New England Bouillabaisse for One

This New England bouillabaisse for one, made with mussels, clams, and fish, in a tomato fish broth, is a quick and easy riff on the classic French fish stew that sacrifices nothing in terms of soulfulness.

This New England bouillabaisse for one ensures you’re able to partake of a proper seafood dinner on any given evening without a tremendous investment of time or ingredients. It assumes you have a good fish stock in your freezer (or that you have access to at your seafood counter or specialty store freezer aisle). If not, the author, the venerable Judith Jones, suggests you make this after a supper of lobster or steamed mussels and have some of that intense lobster or mussel broth left. You can also use bottled clam juice diluted by half with water.–Renee Schettler Rossi


New England Bouillabaisse for One

A close up of a white bowl filled with New England bouillabaisse for one.
This New England bouillabaisse for one, made with mussels, clams, and fish, in a tomato fish broth, is a quick and easy riff on the classic French fish stew that sacrifices nothing in terms of soulfulness.
Judith Jones

Prep 10 mins
Cook 20 mins
Total 30 mins
New England
1 servings
5 from 1 vote
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  • 1 tablespoon olive oil
  • 1 small onion chopped
  • 1 garlic clove peeled and chopped
  • 1 medium tomato chopped
  • 2 cups fish broth (see headnote above the recipe)
  • A few flat-leaf parsley stems
  • Pinch of fennel seeds
  • Salt and freshly ground pepper to taste
  • 4 or 5 small clams
  • 1 dozen mussels
  • A piece about 4 oz of freshly cooked or leftover cooked fish whether white fish or salmon or even shrimp
  • A sprinkling of chopped flat-leaf parsley leaves
  • 2 slices French bread toasted (optional)
  • A generous dollop of pistou (optional)


  • In a pot over medium heat, cook the onion and garlic, stirring occasionally, until softened.
  • Add the tomato, cook for another minute, and then pour in the fish stock and seasonings, tasting to judge how much salt and pepper you need. Simmer for about 20 minutes.
  • Add the clams. If you’re using fresh fish or shrimp, slip that into the pot now. Clams always take longer than mussels, so give the clams a few minutes to cook before adding the mussels. If you’re using leftover cooked fish or shrimp, slip that into the pot now along with the mussels. Cook until the clams and mussels open. Discard any that do not open.
  • Sprinkle the parsley over the bouillabaisse and add a dollop of pistou. Sit down to dinner, if desired, with a couple of slices of toasted French bread spread with pistou.
Print RecipeBuy the The Pleasures of Cooking for One cookbook

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Recipe Testers’ Reviews

This recipe is perfect for a quick hearty bouillabaisse for one. I had frozen fish stock and leftover seafood so all I ended up buying were some clams. It required less chopping and ingredient prep than my regular version but with similar results. I will definitely make this again.

I prefer Emeril’s red pepper rouille to the pistou with this meal, but that may just personal preference. Overall a lovely, very easy recipe.

This is a great version of bouillabaisse made simply with a limited list of ingredients. It’s the perfect way to make a dish that’s usually too much bother for just one person. The final result was delicious and just as satisfying as any other bouillabaisse made with a greater number of ingredients.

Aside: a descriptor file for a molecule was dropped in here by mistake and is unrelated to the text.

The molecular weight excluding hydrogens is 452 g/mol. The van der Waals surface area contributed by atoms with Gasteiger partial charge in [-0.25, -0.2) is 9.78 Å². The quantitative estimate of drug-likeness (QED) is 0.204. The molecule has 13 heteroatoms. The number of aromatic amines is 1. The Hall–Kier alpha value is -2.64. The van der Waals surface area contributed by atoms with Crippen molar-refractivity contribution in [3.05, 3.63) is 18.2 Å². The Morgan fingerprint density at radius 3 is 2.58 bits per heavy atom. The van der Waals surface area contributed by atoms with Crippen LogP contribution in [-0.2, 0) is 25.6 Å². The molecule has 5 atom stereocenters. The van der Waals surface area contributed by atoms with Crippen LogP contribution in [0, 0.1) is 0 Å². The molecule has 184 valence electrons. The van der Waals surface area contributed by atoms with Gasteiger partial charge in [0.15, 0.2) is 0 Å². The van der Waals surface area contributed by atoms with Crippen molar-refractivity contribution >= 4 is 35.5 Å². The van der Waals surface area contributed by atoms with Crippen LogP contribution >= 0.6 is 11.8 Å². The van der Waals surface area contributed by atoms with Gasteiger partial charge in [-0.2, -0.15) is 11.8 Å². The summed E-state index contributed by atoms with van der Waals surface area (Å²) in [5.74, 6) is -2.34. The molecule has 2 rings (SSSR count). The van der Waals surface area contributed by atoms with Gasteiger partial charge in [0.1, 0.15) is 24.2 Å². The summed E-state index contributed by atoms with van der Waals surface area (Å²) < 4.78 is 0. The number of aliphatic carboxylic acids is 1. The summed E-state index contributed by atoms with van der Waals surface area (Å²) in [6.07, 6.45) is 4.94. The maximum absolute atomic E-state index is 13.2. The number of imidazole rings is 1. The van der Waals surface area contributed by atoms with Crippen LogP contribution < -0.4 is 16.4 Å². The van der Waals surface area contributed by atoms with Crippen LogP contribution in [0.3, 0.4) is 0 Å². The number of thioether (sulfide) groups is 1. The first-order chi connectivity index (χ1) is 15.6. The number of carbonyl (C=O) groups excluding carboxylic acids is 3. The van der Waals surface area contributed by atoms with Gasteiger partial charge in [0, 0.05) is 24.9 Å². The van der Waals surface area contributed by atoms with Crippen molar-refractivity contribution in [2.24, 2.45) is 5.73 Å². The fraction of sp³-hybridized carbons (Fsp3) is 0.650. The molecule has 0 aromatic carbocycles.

My only suggestion is that there’s quite a bit of liquid and it remained rather “thin” for what I seek in a bouillabaisse. I added a couple of tablespoons of tomato paste from the squeeze tube that I keep in my refrigerator and this did the trick. The fennel flavor was not very discernible and the next time I will either crush the seeds with a mortar and pestle or add fresh sliced fennel. The dish needs quite a bit of seasoning or else it will taste bland.

This recipe can easily be increased to accommodate the desired number of servings. I had three people to serve and so I simply tripled all of the ingredients.

This single-portion bouillabaisse has a very good flavor, especially for the little work involved. It doesn’t take a lot of effort to throw together. It doubles well, too, so you can share it with your favorite seafood lover. I couldn’t find pistou in a jar, but I could easily find pesto, and that does go pretty well with the rest of the dish. Together, you get a quick weekday meal that leaves plenty of time for other activities.

Due to the number of mussels, there was a lot of broth left over. Next time, I’d start with 1 to 1 1/2 cups of fish stock. The resulting broth may be a tad stronger, but that wouldn’t hurt, anyway. Without the pistou and bread thing, I’d add some herbes de Provence to the pot to give it a bit more complexity.

I had this dish on the table in half an hour. I didn’t have frozen good fish stock (sorry, Judith) so I followed her advice about diluting clam juice. The broth was flavorful with just the few ingredients called for in the recipe. I could really taste the fennel seeds, even though I only used a pinch. It looked like a lot of food for one serving (my boyfriend and I split it), but I found myself wanting a snack later in the evening.

Originally published January 12, 2020


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  1. I borrowed this cookbook from the libes but I enjoyed it so much that I want to own it and I have only one cookbook but hundreds of index cards, internet and magazine recipes (all neatly filed of course – yeah right – but I do try a couple of times a year).

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